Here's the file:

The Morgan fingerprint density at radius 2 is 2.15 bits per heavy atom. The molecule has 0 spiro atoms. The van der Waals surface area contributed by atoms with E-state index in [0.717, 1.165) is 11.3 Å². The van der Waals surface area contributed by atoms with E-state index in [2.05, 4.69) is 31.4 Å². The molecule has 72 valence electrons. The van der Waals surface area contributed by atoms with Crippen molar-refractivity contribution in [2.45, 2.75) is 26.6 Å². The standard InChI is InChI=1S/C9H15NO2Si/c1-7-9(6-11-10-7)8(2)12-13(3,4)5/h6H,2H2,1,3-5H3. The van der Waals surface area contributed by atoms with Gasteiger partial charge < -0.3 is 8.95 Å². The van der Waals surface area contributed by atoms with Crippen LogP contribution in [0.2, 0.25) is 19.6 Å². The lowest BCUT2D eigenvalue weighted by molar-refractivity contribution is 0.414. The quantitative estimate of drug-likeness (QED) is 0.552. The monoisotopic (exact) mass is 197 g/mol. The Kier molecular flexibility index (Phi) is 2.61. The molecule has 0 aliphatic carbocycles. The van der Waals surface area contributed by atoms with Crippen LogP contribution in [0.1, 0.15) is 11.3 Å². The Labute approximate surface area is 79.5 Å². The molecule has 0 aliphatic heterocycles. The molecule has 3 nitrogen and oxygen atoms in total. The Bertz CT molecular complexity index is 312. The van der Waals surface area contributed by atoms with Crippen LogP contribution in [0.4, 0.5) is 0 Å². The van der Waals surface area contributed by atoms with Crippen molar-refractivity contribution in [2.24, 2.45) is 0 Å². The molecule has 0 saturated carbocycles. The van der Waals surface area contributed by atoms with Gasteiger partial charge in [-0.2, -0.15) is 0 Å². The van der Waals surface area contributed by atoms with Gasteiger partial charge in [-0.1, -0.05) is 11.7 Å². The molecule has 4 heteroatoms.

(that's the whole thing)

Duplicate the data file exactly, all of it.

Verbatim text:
The Morgan fingerprint density at radius 2 is 2.15 bits per heavy atom. The molecule has 0 spiro atoms. The van der Waals surface area contributed by atoms with E-state index in [0.717, 1.165) is 11.3 Å². The van der Waals surface area contributed by atoms with E-state index in [2.05, 4.69) is 31.4 Å². The molecule has 72 valence electrons. The van der Waals surface area contributed by atoms with Crippen molar-refractivity contribution in [2.45, 2.75) is 26.6 Å². The standard InChI is InChI=1S/C9H15NO2Si/c1-7-9(6-11-10-7)8(2)12-13(3,4)5/h6H,2H2,1,3-5H3. The van der Waals surface area contributed by atoms with Gasteiger partial charge < -0.3 is 8.95 Å². The van der Waals surface area contributed by atoms with Crippen LogP contribution in [0.2, 0.25) is 19.6 Å². The lowest BCUT2D eigenvalue weighted by molar-refractivity contribution is 0.414. The quantitative estimate of drug-likeness (QED) is 0.552. The monoisotopic (exact) mass is 197 g/mol. The Kier molecular flexibility index (Phi) is 2.61. The molecule has 0 aliphatic carbocycles. The van der Waals surface area contributed by atoms with Crippen LogP contribution in [0.1, 0.15) is 11.3 Å². The Labute approximate surface area is 79.5 Å². The molecule has 0 aliphatic heterocycles. The molecule has 3 nitrogen and oxygen atoms in total. The Bertz CT molecular complexity index is 312. The van der Waals surface area contributed by atoms with Crippen LogP contribution in [0.4, 0.5) is 0 Å². The van der Waals surface area contributed by atoms with Crippen molar-refractivity contribution in [2.24, 2.45) is 0 Å². The molecule has 0 saturated carbocycles. The van der Waals surface area contributed by atoms with Gasteiger partial charge in [-0.2, -0.15) is 0 Å². The van der Waals surface area contributed by atoms with Gasteiger partial charge in [-0.1, -0.05) is 11.7 Å². The molecule has 4 heteroatoms.